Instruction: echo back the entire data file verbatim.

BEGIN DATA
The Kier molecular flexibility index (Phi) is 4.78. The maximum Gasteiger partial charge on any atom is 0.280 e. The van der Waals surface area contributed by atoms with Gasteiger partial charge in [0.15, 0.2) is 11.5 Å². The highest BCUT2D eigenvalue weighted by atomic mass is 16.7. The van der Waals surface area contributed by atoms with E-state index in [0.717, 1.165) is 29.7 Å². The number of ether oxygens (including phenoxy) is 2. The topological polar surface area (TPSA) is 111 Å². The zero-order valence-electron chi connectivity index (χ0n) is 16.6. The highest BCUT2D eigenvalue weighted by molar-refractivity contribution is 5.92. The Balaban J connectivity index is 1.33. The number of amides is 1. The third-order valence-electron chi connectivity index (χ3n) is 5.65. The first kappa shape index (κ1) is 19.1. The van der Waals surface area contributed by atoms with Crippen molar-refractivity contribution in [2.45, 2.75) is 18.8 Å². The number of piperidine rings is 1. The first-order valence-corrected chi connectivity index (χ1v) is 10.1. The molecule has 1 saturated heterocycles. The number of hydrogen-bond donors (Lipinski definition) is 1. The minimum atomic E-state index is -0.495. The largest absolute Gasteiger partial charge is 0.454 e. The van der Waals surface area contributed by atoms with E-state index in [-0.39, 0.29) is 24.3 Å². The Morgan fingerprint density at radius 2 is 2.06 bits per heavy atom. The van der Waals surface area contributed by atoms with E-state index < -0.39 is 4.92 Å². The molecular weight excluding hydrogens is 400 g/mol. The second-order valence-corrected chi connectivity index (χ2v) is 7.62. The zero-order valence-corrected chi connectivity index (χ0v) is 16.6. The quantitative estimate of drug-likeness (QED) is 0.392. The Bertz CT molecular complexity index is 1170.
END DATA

The Kier molecular flexibility index (Phi) is 4.78. The maximum Gasteiger partial charge on any atom is 0.280 e. The van der Waals surface area contributed by atoms with Gasteiger partial charge in [0.15, 0.2) is 11.5 Å². The highest BCUT2D eigenvalue weighted by atomic mass is 16.7. The van der Waals surface area contributed by atoms with E-state index in [0.717, 1.165) is 29.7 Å². The number of ether oxygens (including phenoxy) is 2. The topological polar surface area (TPSA) is 111 Å². The zero-order valence-electron chi connectivity index (χ0n) is 16.6. The highest BCUT2D eigenvalue weighted by molar-refractivity contribution is 5.92. The Balaban J connectivity index is 1.33. The number of amides is 1. The third-order valence-electron chi connectivity index (χ3n) is 5.65. The first kappa shape index (κ1) is 19.1. The van der Waals surface area contributed by atoms with Crippen molar-refractivity contribution in [2.45, 2.75) is 18.8 Å². The number of piperidine rings is 1. The first-order valence-corrected chi connectivity index (χ1v) is 10.1. The molecule has 1 saturated heterocycles. The number of hydrogen-bond donors (Lipinski definition) is 1. The minimum atomic E-state index is -0.495. The largest absolute Gasteiger partial charge is 0.454 e. The van der Waals surface area contributed by atoms with E-state index in [-0.39, 0.29) is 24.3 Å². The Morgan fingerprint density at radius 2 is 2.06 bits per heavy atom. The van der Waals surface area contributed by atoms with E-state index < -0.39 is 4.92 Å². The molecular weight excluding hydrogens is 400 g/mol. The second-order valence-corrected chi connectivity index (χ2v) is 7.62. The zero-order valence-corrected chi connectivity index (χ0v) is 16.6. The quantitative estimate of drug-likeness (QED) is 0.392. The Bertz CT molecular complexity index is 1170.